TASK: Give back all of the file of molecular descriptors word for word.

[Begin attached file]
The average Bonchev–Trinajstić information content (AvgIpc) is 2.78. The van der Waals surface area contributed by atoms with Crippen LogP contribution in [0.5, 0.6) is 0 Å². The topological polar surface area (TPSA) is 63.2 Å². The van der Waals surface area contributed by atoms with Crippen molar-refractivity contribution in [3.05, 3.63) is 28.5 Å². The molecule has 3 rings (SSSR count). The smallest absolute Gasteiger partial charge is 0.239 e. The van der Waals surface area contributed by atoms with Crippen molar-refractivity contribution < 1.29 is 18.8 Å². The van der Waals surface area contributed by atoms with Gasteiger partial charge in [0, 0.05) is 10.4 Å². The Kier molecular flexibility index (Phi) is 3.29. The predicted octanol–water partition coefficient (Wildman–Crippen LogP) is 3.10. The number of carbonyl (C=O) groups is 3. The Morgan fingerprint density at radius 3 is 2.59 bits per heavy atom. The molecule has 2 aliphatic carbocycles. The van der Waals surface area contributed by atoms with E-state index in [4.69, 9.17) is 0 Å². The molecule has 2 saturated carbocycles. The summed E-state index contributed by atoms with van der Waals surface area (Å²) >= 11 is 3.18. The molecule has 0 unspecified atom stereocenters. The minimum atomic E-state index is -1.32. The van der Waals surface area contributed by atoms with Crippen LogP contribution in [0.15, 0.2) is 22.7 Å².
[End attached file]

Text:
The average Bonchev–Trinajstić information content (AvgIpc) is 2.78. The van der Waals surface area contributed by atoms with Crippen LogP contribution in [0.5, 0.6) is 0 Å². The topological polar surface area (TPSA) is 63.2 Å². The van der Waals surface area contributed by atoms with Crippen molar-refractivity contribution in [3.05, 3.63) is 28.5 Å². The molecule has 3 rings (SSSR count). The smallest absolute Gasteiger partial charge is 0.239 e. The van der Waals surface area contributed by atoms with Crippen molar-refractivity contribution < 1.29 is 18.8 Å². The van der Waals surface area contributed by atoms with Gasteiger partial charge in [0, 0.05) is 10.4 Å². The Kier molecular flexibility index (Phi) is 3.29. The predicted octanol–water partition coefficient (Wildman–Crippen LogP) is 3.10. The number of carbonyl (C=O) groups is 3. The Morgan fingerprint density at radius 3 is 2.59 bits per heavy atom. The molecule has 2 aliphatic carbocycles. The van der Waals surface area contributed by atoms with E-state index in [4.69, 9.17) is 0 Å². The molecule has 2 saturated carbocycles. The summed E-state index contributed by atoms with van der Waals surface area (Å²) >= 11 is 3.18. The molecule has 0 unspecified atom stereocenters. The minimum atomic E-state index is -1.32. The van der Waals surface area contributed by atoms with Crippen LogP contribution in [0.15, 0.2) is 22.7 Å².